- Views & Opinions
Federal lawmakers introduced the HOPE Act on Valentine’s Day 2013 hoping that someday an organ donated by someone who had lived with HIV might save the life of someone living with HIV.
The HIV Organ Policy Equity Act passed with bipartisan majorities in Congress — in the Senate in June and in the House in mid-November. President Barack Obama signed the legislation on Nov. 21.
“For decades, these organ transplants have been illegal. It was even illegal to study whether they could be safe and effective,” the president said in a statement after signing the bill. “But as our understanding of HIV and effective treatments have grown, that policy has become outdated. The potential for successful organ transplants between people living with HIV has become more of a possibility.”
The HOPE Act lifts the federal ban on the donation and transplantation of organs between people living with HIV that Congress implemented in the Organ Transplant Amendments Act of 1988. The 1988 act was meant to ensure that organs from HIV patients would not be given to HIV-negative patients. The blanket ban even barred the collection of organs from deceased people with HIV infections for research.
“Since the ban was implemented, the development of highly active antiretroviral therapy has significantly improved the life expectancy of people living with HIV,” said Jason Cianciotto, the director of public policy for the Gay Men’s Health Crisis in New York City. “As a result, the population living with HIV in need of organ transplantation has grown significantly.”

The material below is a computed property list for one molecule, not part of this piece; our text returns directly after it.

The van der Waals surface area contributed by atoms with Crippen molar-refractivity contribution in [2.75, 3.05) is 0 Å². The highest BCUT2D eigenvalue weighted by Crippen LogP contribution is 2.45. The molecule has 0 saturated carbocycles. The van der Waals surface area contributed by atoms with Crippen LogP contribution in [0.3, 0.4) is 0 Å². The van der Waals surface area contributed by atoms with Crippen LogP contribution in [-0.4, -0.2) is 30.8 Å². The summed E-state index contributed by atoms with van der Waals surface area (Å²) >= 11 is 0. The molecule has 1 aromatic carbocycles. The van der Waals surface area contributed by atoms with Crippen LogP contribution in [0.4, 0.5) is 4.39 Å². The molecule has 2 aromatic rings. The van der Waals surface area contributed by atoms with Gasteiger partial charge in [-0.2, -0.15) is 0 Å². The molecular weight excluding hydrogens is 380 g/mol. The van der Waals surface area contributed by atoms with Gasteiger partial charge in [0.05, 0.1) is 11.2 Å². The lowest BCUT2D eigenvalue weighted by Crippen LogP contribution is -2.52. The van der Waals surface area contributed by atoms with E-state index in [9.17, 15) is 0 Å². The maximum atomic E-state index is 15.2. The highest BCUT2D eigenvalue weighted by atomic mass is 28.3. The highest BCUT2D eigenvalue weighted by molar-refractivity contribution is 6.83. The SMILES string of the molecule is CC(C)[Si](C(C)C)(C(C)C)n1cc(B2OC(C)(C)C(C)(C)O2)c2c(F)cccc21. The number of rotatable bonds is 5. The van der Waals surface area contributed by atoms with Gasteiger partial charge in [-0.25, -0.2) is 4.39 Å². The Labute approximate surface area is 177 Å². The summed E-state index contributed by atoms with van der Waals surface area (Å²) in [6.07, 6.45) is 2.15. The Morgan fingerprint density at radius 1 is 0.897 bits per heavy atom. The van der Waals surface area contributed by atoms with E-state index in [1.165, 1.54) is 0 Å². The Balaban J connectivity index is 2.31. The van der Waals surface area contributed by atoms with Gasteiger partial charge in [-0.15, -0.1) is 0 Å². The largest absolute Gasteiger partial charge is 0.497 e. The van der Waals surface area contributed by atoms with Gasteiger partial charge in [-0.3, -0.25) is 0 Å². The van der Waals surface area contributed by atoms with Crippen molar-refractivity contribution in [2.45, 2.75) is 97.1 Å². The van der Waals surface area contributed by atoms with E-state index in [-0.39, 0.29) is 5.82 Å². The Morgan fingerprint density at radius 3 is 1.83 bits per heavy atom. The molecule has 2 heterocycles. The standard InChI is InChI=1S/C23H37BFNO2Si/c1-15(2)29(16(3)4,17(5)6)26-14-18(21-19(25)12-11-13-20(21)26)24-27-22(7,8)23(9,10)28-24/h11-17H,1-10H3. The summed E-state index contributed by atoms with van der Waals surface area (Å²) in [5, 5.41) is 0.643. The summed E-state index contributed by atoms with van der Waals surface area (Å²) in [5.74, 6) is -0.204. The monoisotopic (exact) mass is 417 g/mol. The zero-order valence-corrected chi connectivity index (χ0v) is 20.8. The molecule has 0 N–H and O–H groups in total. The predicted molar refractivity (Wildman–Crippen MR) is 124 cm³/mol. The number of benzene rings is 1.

Cianciotto said passing the HOPE Act is critical in “ensuring that people living with HIV can give and receive the gift of life. The HOPE Act is not only a scientifically sound public health policy, but also a great act of compassion.”
At any given time, the number of people in the United States in need of organ transplants exceeds the availability of healthy organs. More than 118,000 people are actively waiting for organs, but fewer than 30,000 transplantations are performed annually.
Permitting organs from HIV-positive donors to be used for transplant to HIV-positive recipients has the potential to save 1,000 patients suffering liver and kidney failure each year, as well as shortening the general waiting list.
With the president’s signature, the HOPE Act directs the U.S. Department of Health and Human Services and the Organ Procurement Transplant Network to develop and institute standards for research on HIV-positive organ transplantation. In its second phase, the act authorizes Health and Human Services Secretary Kathleen Sebelius to permit positive-to-positive transplantation.
The act also amends federal laws regarding HIV transmission to clarify that organ donations are not barred.
Chief sponsors of the legislation included U.S. Sens. Tammy Baldwin, Barbara Boxer, Tom Coburn and Rand Paul and U.S. Reps. Lois Capps, Michael Burgess and Andy Harris.
Advocates of the new law — representing AIDS United, amfAR, and the American Medical Association — say it has the potential to save hundreds of lives.
“Passage of the HOPE Act will save lives and also help break down the stigma associated with HIV/AIDS,” said Kevin Frost, amfAR’s CEO. “This legislation makes federal organ donation regulations more reflective of the evidence and allows for critically important research to move forward.”
“The HOPE Act is a common-sense policy,” said Dan Salomon of the American Society of Transplantation. “The AST and its thousands of professionals worldwide strongly support this legislative proposal allowing for greater use of life-saving donor organs and much needed research in the area of HIV organ donation and transplantation.”
Salomon said the bipartisan and bicameral efforts to send HOPE to the White House were refreshing.